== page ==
Sue Robb of 4Children talks to Julie Laughton and Alison Britton from the Department for Education about the role of childminders in delivering the 30 hours free entitlement.
Leisure centres could fall into a state of disrepair and even be forced to close without urgent new investment from government, the Local Government Association (LGA) has warned.
The LGA says government will miss a chance to transform the nation’s health if it does not inject new funding into leisure infrastructure in the Autumn Budget.
It warns that the majority of council-owned sports halls and swimming pools are at risk of becoming ‘old and tired’ as local authorities’ budgets become increasingly squeezed, leaving them unable to afford the costs of refurbishments
Investment in leisure infrastructure would get more people physically active and help to tackle some of the major health issues facing the country, such as obesity, diabetes and heart disease.
With many sports halls and swimming pools reaching the end of their five year life-cycle, and councils just about managing to keep leisure facilities running, the LGA says government has an opportunity in the Budget to invest new money that ‘breaths new life’ into the country’s leisure facilities and improves the health of communities.
Latest figures show that more than 58 per cent of sports halls and 60 per cent of swimming pools are now more than 20 years old, and nearly a quarter of these have not been refurbished in 20 years.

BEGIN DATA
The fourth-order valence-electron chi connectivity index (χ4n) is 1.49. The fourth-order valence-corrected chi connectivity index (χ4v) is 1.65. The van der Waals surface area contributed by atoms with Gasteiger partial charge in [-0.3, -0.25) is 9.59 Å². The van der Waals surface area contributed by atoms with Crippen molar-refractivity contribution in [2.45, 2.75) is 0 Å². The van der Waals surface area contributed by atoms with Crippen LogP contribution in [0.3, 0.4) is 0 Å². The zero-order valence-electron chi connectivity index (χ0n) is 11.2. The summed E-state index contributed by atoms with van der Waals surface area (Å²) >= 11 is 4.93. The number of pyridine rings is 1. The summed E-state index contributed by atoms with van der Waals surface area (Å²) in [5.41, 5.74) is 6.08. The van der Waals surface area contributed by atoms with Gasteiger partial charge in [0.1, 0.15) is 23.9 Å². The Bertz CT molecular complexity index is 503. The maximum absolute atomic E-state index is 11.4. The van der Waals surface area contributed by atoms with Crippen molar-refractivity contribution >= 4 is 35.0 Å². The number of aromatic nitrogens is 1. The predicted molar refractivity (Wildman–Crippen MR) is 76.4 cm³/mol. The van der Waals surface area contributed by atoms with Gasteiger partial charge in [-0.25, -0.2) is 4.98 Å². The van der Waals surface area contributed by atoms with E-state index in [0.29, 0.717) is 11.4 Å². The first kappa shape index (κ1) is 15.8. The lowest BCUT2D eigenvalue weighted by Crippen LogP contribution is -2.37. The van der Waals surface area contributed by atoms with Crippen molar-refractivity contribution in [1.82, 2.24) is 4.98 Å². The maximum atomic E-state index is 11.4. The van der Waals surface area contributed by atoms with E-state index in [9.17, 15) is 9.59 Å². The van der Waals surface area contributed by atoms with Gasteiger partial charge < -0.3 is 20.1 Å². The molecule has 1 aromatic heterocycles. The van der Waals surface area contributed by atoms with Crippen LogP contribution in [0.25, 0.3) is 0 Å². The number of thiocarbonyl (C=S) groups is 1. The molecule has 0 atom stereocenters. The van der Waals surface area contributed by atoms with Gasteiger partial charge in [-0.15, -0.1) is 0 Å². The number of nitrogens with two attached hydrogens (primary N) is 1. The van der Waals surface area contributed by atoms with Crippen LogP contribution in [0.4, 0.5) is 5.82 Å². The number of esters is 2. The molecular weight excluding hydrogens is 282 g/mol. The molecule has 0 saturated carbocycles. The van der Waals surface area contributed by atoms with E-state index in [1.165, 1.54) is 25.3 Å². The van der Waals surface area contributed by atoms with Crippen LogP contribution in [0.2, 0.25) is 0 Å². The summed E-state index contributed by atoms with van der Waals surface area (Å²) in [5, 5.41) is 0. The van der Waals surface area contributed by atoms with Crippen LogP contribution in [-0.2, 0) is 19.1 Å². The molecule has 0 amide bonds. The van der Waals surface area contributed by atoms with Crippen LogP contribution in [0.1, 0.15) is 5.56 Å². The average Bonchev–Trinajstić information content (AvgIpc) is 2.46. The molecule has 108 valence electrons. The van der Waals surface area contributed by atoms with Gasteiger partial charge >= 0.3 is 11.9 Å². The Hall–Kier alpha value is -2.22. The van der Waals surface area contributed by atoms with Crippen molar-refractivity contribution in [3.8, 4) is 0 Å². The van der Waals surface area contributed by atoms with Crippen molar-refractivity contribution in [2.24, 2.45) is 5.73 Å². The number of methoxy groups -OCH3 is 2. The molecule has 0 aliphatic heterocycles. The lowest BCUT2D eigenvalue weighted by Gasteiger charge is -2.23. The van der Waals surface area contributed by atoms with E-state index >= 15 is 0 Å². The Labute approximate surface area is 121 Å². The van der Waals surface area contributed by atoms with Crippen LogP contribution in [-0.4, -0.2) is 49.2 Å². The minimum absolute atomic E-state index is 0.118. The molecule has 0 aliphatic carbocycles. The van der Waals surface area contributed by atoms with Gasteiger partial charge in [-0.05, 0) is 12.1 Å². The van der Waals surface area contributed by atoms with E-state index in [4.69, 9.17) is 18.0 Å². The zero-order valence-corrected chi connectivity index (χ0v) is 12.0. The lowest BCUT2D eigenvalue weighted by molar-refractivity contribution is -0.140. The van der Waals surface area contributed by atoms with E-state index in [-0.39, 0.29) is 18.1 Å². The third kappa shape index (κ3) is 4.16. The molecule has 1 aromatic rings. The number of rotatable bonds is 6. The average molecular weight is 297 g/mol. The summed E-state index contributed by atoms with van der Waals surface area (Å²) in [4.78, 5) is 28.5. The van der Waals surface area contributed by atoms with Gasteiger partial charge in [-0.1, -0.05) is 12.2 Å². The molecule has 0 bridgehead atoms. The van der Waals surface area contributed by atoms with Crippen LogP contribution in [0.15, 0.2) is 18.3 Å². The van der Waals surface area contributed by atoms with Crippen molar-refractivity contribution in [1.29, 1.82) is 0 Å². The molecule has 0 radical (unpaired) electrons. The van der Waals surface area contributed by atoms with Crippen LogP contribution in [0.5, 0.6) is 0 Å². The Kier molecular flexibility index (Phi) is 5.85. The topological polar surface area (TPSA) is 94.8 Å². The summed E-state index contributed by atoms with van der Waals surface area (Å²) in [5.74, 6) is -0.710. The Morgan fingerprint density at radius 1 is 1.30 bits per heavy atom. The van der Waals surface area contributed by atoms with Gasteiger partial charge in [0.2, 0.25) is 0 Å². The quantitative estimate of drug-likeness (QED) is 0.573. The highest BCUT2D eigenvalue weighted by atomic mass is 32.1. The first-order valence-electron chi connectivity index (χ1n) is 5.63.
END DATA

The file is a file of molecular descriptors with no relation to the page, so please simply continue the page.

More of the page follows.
This follows years of funding cuts to councils’ budgets, where between 2010 and 2020, local authorities will have seen reductions of £16 billion to their core government funding. The LGA says the funding gap facing councils will be £5.8 billion by the end of the decade.
Councils are currently having to plough all their existing resources into meting the increasing demand for services such as adult and children’s social care and tackling homelessness, at the expense of investing in leisure facilities.
In its Budget submission to Treasury, the LGA is calling on government to introduce a £400 million funding pot to pay for improvements to infrastructure for health and well-being. It says this would allow councils to upgrade and renovate facilities to the standard needed to support healthy, active communities.
Councils are exploring opportunities for commercial investment to develop new well-being centres, but this is not always suitable for certain areas.
The submission adds that new funding from government is needed now to avoid having to completely replace facilities, which could cost in the region of £1.5 billion further down the line.
Gerald Vernon-Jackson, chair of the LGA’s culture, tourism and sport board, said: “Leisure facilities are the cornerstone of a physically and mentally healthy community and are used by thousands of families every day. They get people active and keep them fit and healthy, which in itself is a major long-term cost saving for the country as it prevents the need for treatment further down the line that in turn puts significant extra pressure on social care and NHS services.
“But no-one wants to go to a leisure centre that is old, tired and run down. Councils need to be given the resources to offer the kind of high-standard, modern facilities that the public rightly expects which in turn helps them keep fit and healthy. Following significant government cuts to councils’ funding and growing demand for services such as caring for the elderly, protecting children and reducing homelessness, many local authorities can no longer foot the bill of maintaining decent, quality leisure facilities.
“Councils are doing all they can to keep leisure centres up and running, but many are in desperate need of refurbishment. Government has a chance in the Autumn Budget to breathe new life into our leisure centres which saves them from falling beyond repair and forcing them to close.”